The lovely white bulb pictured below is Pushkinia libanotica. It is very willing and prolific. These and the true blue Siberian squills in the next picture do not mind driveways or roadway edges, salt and all, and multiply along. Both are happy to occupy the same ground as Corydalis lutea, a perennial who will light up the same difficult places with yellow flowers from May to November. Or they can be interplanted with most any perennial plant whose foliage will soon grow in to cover the place.
The blue siberian squills are tough enough to colonise even in the midst of Phalaris albopicta, the ribbon grass, and both are good roadside plants. The grasses cover the passing foliage of the bulbs. The white version of Scilla sibirica is lovely and useful too, though it may arrive a bit later.
Around here, the Eranthis hyemalis provide sunshine yellow flowers in March, often earlier than the squills. In the photo above, theirs is the palmate foliage between the blue Squills. Though the flowers have finished already, you can see how many there were since each early leaf carries its own central flower. Eranthis multiply slowly at first, so try to start off with quite a few individuals.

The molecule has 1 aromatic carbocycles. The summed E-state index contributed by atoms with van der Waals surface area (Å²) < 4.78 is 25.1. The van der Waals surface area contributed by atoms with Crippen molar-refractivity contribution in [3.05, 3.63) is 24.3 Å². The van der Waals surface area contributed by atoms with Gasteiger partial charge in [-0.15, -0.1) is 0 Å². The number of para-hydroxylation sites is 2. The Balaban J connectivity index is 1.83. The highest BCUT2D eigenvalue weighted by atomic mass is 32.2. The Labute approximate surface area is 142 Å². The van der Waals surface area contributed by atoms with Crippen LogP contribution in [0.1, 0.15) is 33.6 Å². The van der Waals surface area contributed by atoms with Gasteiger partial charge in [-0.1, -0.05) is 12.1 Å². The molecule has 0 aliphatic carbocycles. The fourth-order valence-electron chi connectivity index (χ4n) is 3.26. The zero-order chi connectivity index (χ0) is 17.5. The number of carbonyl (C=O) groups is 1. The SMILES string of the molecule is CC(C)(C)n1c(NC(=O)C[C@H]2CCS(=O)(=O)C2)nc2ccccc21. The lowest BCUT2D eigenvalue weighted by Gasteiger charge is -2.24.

Chinodoxa’s white or lavender-blue and white forms light up old properties, the spreading colonies quiet testimony to the number of years the place has been gardened and noticeably loved. Be glad if you can have some but beware of their fast multiplying character with lots of foliage to deal with afterwards. You will want some plants amongst the bulbs whose fresh enlarging leaves will help to cover the messy foliage, with maybe some shearing on your part. If you want multiplication, shear after the seeds mature and self sow. In the picture above they are distributed in the grass areas also and are mowed, but sometimes after they go to seed it would appear. Scilla sibirica is fine with mowing too but visible for a while in the lawn.